WEDNESDAY, Aug. 24, 2022 (HealthDay News) — Peritoneal dialysis (PD) costs Medicare less than hemodialysis, according to a study published online Aug. 18 in the Journal of the American Society of Nephrology.

Jennifer M. Kaplan, M.D., from Baylor College of Medicine in Houston, and colleagues identified Medicare beneficiaries who started dialysis between 2008 and 2015 to determine average annual expenditures (for up to three years after initiation of dialysis) for patients 67 years and older receiving in-center hemodialysis (8,305 patients) or PD (8,305 patients).

The researchers found that overall average expenditures were $108,656 (2017) for hemodialysis and $91,716 for PD (11 percent greater for hemodialysis). This difference persisted over time. Higher estimated intravenous (IV) dialysis drug costs (69 percent higher), rehabilitation expenditures (35 percent higher), and other nondialysis expenditures (34 percent higher) drove higher hemodialysis expenditures. Initial differences in total dialysis expenditures disappeared over time and differences in IV dialysis drug use narrowed, while nondialysis expenditures diverged. There were declines of $2,900 per patient-year for IV drug costs with hemodialysis between 2008 and 2014 versus $900 per patient-year in PD.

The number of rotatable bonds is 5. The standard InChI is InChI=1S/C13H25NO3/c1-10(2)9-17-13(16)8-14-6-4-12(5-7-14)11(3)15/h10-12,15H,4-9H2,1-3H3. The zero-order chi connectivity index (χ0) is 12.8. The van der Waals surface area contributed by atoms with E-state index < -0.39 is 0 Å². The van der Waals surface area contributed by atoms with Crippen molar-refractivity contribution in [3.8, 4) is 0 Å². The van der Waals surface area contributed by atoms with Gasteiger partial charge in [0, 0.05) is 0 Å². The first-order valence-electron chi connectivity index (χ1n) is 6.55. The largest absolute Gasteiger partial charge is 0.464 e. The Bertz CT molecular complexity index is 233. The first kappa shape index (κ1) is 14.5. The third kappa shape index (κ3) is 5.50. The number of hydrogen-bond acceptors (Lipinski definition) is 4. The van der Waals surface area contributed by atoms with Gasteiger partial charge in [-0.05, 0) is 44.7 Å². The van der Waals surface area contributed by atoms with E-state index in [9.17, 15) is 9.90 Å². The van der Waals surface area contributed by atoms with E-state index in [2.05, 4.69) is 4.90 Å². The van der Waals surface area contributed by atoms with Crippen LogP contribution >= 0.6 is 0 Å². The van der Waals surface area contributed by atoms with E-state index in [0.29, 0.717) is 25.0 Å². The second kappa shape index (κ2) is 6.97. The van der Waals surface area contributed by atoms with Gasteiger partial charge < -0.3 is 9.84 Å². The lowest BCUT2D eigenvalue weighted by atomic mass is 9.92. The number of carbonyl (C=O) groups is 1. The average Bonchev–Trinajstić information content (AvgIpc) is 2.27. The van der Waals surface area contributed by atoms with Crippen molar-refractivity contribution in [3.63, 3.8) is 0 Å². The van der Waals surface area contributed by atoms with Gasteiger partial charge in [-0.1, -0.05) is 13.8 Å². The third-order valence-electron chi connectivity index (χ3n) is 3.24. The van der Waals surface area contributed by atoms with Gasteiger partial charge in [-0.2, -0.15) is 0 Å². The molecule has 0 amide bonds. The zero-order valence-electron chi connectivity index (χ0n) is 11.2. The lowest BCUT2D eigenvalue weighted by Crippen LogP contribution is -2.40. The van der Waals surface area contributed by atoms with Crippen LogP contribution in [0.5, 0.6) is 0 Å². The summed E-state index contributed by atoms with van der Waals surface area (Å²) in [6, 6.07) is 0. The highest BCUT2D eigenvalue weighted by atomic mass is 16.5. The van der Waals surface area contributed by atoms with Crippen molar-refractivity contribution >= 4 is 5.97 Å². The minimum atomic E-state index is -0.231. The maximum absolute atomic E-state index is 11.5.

“It was reassuring to see that Medicare cost savings from PD persisted over time even as more patients were assigned to this modality,” a coauthor said in a statement. “At the same time, a convergence in the use of IV dialysis drugs between the two dialysis modalities suggests that a main economic incentive in favor of PD that was created with expansion of the End-Stage Renal Disease Prospective Payment System in 2011 has diminished over time.”

Several authors disclosed financial ties to medical and pharmaceutical companies.

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